"One fact we all know that this industry was lacking on confidence on low unit economy and the feedback was well received and everyone started focusing on unit economy by downsizing or cutting down non-revenue business," Anil Joshi, Managing Partner of Unicorn India Ventures said.

Some of the major acquisitions in the food-tech space according to Tracxn

Company Name

Company Status Details


ACQUIRED (, 18 Nov- 2015)


ACQUIRED (, 10 Sep- 2015)


ACQUIRED (, 16 Sep- 2015)
Part of

Paratha Post

ACQUIRED (, 28 Apr- 2015)


ACQUIRED (, 27 Apr- 2016)

ACQUIRED (, 7 Feb- 2015)


ACQUIRED (, -, 13 Nov- 2014)

Place of Origin

ACQUIRED (, 24 Feb- 2016)


ACQUIRED (, Jul, 2013)


ACQUIRED (, 08 Mar- 2016)


ACQUIRED (, 24 Oct- 2015)


ACQUIRED (, 12 Jun- 2015)


ACQUIRED (, 17 Nov- 2014)


ACQUIRED (, -, 16 Apr- 2014)

Industry seen cheering Deepinder Goyal, more or less

The overall industry, baring a few, came out in Deepinder's support and appreciated him on addressing the concerns openly. Investors Sequoia Capital and Info Edge publically restated their faith in the company's business model.

Co-founder and CEO of WebEngage Avlesh Singh tweeted saying, "Screw the valuation, we need more Deepinders building more Zomatos!."

Ex-Flipkart CPO Punit Soni tweeted saying, "Zomato will be fine. It has a great product, and has legs. Best consumer product among the current crop." Comparisons have also been drawn to markdowns faced this year by another Indian unicorn Flipkart.

The startup also saw support on Twitter from its customer base across the globe who said that they used Zomato's services for its services and not valuations.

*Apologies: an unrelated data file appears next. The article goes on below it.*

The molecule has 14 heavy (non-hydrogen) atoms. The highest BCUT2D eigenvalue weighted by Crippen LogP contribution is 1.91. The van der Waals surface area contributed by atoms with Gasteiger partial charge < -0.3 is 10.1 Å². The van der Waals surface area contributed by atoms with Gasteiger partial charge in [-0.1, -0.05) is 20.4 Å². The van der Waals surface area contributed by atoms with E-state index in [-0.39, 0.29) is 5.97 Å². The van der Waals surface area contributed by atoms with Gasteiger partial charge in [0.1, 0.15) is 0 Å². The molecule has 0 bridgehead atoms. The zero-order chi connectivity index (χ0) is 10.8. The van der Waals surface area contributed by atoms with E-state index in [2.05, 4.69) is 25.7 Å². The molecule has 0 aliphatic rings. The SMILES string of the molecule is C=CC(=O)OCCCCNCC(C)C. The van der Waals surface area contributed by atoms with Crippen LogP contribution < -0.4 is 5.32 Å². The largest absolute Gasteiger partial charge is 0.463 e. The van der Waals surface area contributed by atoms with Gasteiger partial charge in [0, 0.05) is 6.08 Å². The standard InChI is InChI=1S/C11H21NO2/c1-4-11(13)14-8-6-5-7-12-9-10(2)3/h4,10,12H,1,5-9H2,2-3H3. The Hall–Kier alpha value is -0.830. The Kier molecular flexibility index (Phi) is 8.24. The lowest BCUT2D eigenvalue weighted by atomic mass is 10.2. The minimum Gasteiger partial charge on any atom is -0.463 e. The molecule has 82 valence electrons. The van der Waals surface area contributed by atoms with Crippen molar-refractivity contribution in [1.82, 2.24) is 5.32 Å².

@joeonnet- I live in Dubai & super proud that @Zomato kicked everyone out here & doing well. First Indian startup to do so. HSBC downgrade is bullshit.

Unicorn India Ventures' Anil Joshi told Entrepreneur that HSBC's facts are yet to be validated. The valuation might have a short impact on food tech startups but the impact will fade as numbers will speak .

Investors of other food services portals remain strong

Despite an overall scepticism surrounding this space, there are startups that have managed to garner investor attention over the last six months, such as Swiggy, Faasos and Fresh Menu.

"This (Zomato's markdown) is not a reflection of food tech space, the opportunity is still there for a team with the right business model and ability to execute," Mohan Kumar, Partner at Norwest Venture Partners said in an email. NVP is an investor in Swiggy.

"Things like valuations go up and down and people are prone to short term memory. It's difficult to tell if these are based on any fundamental reasons. Our view on our portfolio is to stay focused on your operations and keep your head down," Prashant Mehta, Partner at Lightbox, which has Faasos as one of its portfolio companies.

Many startups in food tech space are now resorting to cost cutting, pivoting and layoffs to avert financial pressure. On top of it, a sense of caution in investors is hurting the sector that is still trying to find its feet.

Sneha Banerjee

Entrepreneur Staff

Former Staff, Entrepreneur India

She used to write for Entrepreneur India from Bangalore and other cities in South India.